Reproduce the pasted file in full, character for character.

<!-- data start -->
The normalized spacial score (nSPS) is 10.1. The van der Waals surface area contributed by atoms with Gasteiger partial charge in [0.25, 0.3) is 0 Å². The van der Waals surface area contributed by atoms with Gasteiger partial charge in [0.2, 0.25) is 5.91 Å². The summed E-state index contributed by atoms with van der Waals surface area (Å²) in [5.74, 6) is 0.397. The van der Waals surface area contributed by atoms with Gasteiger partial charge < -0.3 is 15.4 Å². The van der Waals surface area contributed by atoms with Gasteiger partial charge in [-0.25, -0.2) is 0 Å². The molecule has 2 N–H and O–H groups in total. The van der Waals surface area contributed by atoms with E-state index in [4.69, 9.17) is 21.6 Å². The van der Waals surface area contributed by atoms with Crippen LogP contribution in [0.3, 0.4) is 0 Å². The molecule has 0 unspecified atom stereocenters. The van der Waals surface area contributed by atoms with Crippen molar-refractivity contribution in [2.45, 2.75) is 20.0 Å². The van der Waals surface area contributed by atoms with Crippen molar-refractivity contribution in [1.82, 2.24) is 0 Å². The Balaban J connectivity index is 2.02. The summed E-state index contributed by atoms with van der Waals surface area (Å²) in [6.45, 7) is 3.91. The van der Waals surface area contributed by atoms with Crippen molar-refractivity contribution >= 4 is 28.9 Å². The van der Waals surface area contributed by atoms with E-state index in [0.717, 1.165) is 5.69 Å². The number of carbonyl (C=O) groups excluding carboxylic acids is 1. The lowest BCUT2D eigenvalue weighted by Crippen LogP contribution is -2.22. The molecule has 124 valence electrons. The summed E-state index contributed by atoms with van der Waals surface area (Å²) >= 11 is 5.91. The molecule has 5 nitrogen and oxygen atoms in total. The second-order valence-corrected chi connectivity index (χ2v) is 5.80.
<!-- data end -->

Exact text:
The normalized spacial score (nSPS) is 10.1. The van der Waals surface area contributed by atoms with Gasteiger partial charge in [0.25, 0.3) is 0 Å². The van der Waals surface area contributed by atoms with Gasteiger partial charge in [0.2, 0.25) is 5.91 Å². The summed E-state index contributed by atoms with van der Waals surface area (Å²) in [5.74, 6) is 0.397. The van der Waals surface area contributed by atoms with Gasteiger partial charge < -0.3 is 15.4 Å². The van der Waals surface area contributed by atoms with Gasteiger partial charge in [-0.25, -0.2) is 0 Å². The molecule has 2 N–H and O–H groups in total. The van der Waals surface area contributed by atoms with E-state index in [4.69, 9.17) is 21.6 Å². The van der Waals surface area contributed by atoms with Crippen LogP contribution in [0.3, 0.4) is 0 Å². The molecule has 0 unspecified atom stereocenters. The van der Waals surface area contributed by atoms with Crippen molar-refractivity contribution in [2.45, 2.75) is 20.0 Å². The van der Waals surface area contributed by atoms with Crippen molar-refractivity contribution in [1.82, 2.24) is 0 Å². The Balaban J connectivity index is 2.02. The summed E-state index contributed by atoms with van der Waals surface area (Å²) in [6.45, 7) is 3.91. The van der Waals surface area contributed by atoms with Crippen molar-refractivity contribution >= 4 is 28.9 Å². The van der Waals surface area contributed by atoms with E-state index in [0.717, 1.165) is 5.69 Å². The number of carbonyl (C=O) groups excluding carboxylic acids is 1. The lowest BCUT2D eigenvalue weighted by Crippen LogP contribution is -2.22. The molecule has 124 valence electrons. The summed E-state index contributed by atoms with van der Waals surface area (Å²) >= 11 is 5.91. The molecule has 5 nitrogen and oxygen atoms in total. The second-order valence-corrected chi connectivity index (χ2v) is 5.80.